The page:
Tired of the same milk tea shops? Try these restaurants instead
Which of these restaurant milk teas have you tried?
Apr 17, 2018
When it comes to milk tea, we all pretty much have our own favorites; our go-to pitstop whenever we’re craving for something sweet to drink. But every once in a while, we look for new flavors. After all, how many times can you order a different drink from the same menu?
If you’ve grown tired of the regular milk tea shops, then perhaps you need a change of scenery. Next time you’re in the mood for milk tea, you might want to stop by one of these restaurants. Great milk tea at more or less the same price—and don’t worry, you can get them to go.
Perhaps one of the longest in the game, Kopi Roti has been serving up a mean Singaporean-Malaysian style milk tea since 2005. Often accompanied by an order of kaya toast or kopi bun, the tea tarik uses a dark, Indian tea that’s pulled and sweetened with condensed milk. Back then, pulling tea was still a novelty—you know, that technique that involves transferring the drink from one container to another in large, swift movements? Every once in awhile, I find myself craving for this nostalgic taste; it’s bittersweet, literally and metaphorically.
Another restaurant hailing from Singapore, Toast Box serves a menu and flavor similar to that of Kopi Roti. Their teh is pulled and sweetened with condensed milk, and is usually paired with an order of kaya toast and soft boiled eggs. If you can’t find a Kopi Roti nearby, Toast Box is just as good—minus the kopi bun.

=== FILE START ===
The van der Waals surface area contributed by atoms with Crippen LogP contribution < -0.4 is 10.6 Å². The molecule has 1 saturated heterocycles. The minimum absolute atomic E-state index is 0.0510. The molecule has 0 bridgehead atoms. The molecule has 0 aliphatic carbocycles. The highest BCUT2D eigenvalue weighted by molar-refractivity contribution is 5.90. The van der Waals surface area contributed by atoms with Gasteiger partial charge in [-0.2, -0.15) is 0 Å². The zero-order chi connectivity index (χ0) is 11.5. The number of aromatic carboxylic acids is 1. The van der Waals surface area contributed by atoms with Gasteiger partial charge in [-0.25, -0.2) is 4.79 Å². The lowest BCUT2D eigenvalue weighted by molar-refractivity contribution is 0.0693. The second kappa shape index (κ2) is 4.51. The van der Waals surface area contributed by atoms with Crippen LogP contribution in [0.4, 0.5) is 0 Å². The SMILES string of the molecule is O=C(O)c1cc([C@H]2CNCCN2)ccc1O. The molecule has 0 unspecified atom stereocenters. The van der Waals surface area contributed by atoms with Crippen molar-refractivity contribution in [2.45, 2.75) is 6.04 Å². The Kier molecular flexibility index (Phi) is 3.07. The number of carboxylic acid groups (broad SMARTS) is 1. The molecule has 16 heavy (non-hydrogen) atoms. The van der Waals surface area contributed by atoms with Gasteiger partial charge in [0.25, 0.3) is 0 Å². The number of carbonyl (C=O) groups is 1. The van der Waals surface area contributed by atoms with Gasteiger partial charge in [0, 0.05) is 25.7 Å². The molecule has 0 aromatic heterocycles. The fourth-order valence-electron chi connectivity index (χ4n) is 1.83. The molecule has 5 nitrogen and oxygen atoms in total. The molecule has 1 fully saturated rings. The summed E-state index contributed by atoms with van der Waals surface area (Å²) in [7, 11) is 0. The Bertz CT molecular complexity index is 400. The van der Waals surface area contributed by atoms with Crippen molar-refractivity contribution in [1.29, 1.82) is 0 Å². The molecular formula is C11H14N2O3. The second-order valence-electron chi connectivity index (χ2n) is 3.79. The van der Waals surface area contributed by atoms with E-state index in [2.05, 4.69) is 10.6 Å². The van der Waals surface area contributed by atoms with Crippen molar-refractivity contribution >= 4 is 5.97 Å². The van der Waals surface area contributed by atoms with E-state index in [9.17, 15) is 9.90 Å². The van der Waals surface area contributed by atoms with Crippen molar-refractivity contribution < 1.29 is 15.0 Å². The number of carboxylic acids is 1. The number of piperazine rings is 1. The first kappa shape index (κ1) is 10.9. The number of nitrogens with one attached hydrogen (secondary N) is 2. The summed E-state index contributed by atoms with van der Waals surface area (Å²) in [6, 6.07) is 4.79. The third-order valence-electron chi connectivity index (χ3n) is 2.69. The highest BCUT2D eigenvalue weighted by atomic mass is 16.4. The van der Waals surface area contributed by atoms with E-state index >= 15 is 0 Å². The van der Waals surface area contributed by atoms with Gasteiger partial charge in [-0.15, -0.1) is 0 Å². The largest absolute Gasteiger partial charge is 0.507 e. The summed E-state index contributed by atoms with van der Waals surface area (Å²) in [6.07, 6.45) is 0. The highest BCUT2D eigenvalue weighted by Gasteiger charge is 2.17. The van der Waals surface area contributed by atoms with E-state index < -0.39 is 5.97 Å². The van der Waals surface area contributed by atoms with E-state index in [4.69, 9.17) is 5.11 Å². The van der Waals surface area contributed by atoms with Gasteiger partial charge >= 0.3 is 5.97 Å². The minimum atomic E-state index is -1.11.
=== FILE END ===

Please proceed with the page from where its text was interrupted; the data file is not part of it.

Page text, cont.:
If you’ve grown tired of the light, creamy taste of Taiwanese milk teas, nor do you enjoy the dark, bitter taste of Singaporean tea, perhaps this is more for you. I would describe Tuan Tuan’s Hong Kong milk tea (or nai cha) as a happy middle ground; the taste of tea is darker than most Taiwanese milk tea, but not as bitter as the Singaporean kind. It’s made with Black & White full cream evaporated milk, which gives it that distinct Hong Kong-style taste. Order it hot, and it comes in a Black & White cup, or cold, served in a silver mug.
Unlike the other restaurants on this list, Shi Lin isn’t known for their drinks; I don’t know of anyone who would go out of their way to grab a drink from here—apart from myself, that is. And I’m not even sure people know that Shi Lin has milk tea, but they do. This one photo I found online proves it. Since this is a Taiwanese restaurant, their milk tea is technically Taiwanese, but tastes more refined than the typical milk tea shop variety.
Wildflour offers a variety of drinks. But based on my intensive Instagram research, their Hong Kong milk tea seems to be an underrated choice (i.e. there weren’t much, if any, photos of it on social media.) So for the time being, this photo will have to suffice. I’d describe their Hong Kong milk tea as how you wish your homemade milk tea tasted like, or what it aspires to be. It’s light and creamy, but still has the distinct taste of tea. It’s only served hot, so that might be something to take into mind considering that it’s summer, and it’s hot. Take it back to your icy-cold office, maybe.
Main image courtesy of Unsplash.
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